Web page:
Researchers have discovered a protein that pancreatic tumors consistently shed into the blood, making a potentially significant advance toward a blood test that could catch the deadly cancer early.
Experts are cautiously optimistic about the findings. More research is needed to make sure any blood test based on results is useful.
It is expected that it would first be used to monitor patients who have been treated for pancreatic cancer. However, the hope is that it can eventually be used in early diagnosis.
Currently, few people survive pancreatic cancer because it is rarely caught early, when it can be cured with surgery
Symptoms of pancreatic cancer include weight loss and jaundice, usually arise only after the disease has spread.
Of all people diagnosed with pancreatic cancer, only 7 % are still alive five years later in the United States.
Scientists have attempted to find markers or indicators for pancreatic cancer. Proteins in the blood that consistently had specifically signal the presence of the disease.
All of the pancreatic tumors analyzed in the study secreted high amounts of the marker. Just as important, the protein was no released at high levels from noncancerous cells.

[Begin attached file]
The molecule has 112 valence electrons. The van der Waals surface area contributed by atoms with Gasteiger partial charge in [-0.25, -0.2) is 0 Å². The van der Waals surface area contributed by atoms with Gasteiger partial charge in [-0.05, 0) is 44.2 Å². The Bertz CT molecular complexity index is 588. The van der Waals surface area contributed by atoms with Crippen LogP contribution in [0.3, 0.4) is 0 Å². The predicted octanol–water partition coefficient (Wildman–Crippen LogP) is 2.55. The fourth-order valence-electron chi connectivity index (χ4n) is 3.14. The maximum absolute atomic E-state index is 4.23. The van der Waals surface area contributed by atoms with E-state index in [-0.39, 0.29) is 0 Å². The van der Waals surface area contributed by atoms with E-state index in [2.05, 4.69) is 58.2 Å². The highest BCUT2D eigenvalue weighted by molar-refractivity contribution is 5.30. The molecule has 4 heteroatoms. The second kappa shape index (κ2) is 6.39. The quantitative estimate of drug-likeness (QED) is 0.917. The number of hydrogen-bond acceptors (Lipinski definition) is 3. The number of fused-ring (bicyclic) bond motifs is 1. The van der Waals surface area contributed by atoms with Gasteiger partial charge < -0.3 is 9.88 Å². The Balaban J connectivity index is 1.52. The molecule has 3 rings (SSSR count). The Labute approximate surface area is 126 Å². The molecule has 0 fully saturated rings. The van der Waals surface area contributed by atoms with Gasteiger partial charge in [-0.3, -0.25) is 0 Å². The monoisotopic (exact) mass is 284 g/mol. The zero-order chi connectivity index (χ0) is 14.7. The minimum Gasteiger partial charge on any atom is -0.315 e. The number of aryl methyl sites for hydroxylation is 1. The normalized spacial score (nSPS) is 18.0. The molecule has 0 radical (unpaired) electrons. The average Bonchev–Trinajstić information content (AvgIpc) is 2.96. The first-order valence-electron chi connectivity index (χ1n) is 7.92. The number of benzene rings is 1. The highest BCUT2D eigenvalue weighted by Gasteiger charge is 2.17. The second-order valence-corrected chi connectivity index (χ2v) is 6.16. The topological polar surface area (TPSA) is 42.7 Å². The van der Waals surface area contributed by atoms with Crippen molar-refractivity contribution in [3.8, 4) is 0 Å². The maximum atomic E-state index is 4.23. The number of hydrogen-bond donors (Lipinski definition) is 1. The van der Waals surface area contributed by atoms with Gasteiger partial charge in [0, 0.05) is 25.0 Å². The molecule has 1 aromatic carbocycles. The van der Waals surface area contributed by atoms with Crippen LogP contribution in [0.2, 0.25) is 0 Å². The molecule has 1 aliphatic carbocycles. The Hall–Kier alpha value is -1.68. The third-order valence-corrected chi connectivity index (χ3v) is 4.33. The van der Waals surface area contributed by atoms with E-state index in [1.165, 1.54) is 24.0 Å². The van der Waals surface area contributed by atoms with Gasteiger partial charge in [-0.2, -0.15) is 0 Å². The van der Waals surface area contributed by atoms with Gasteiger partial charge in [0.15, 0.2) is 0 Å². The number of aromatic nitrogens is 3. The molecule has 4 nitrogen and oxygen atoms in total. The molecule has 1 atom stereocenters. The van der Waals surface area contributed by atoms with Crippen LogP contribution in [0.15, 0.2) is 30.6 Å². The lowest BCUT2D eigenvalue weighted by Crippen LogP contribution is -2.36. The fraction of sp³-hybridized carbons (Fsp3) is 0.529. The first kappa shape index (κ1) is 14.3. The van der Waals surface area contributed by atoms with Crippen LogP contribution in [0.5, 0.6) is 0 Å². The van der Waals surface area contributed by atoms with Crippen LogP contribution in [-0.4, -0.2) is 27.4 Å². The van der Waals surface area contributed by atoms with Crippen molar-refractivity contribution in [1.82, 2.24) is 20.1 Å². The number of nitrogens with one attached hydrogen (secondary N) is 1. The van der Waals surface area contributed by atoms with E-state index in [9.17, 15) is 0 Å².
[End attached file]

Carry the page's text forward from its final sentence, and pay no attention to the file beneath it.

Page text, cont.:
For any blood test to be useful in the real world, it has to reliably detect pancreatic tumors and also have a very low rate of false positives.
Researchers wanted to see if they could distinguish exosomes released by cancer cells from those secreted by noncancerous cells. They analyzed blood samples from about 250 pancreatic cancer patients and 32 breast cancer patients. As a comparison, they used blood samples from healthy donors and small groups of people with other conditions, such as pancreatitis. Pancreatitis is the chronic inflammation of the pancreas.
They found that exosomes from cancer cells, but not other cell types, harbored high levels of the protein.
However a potential issue is that other cancers also release high amounts of the protein.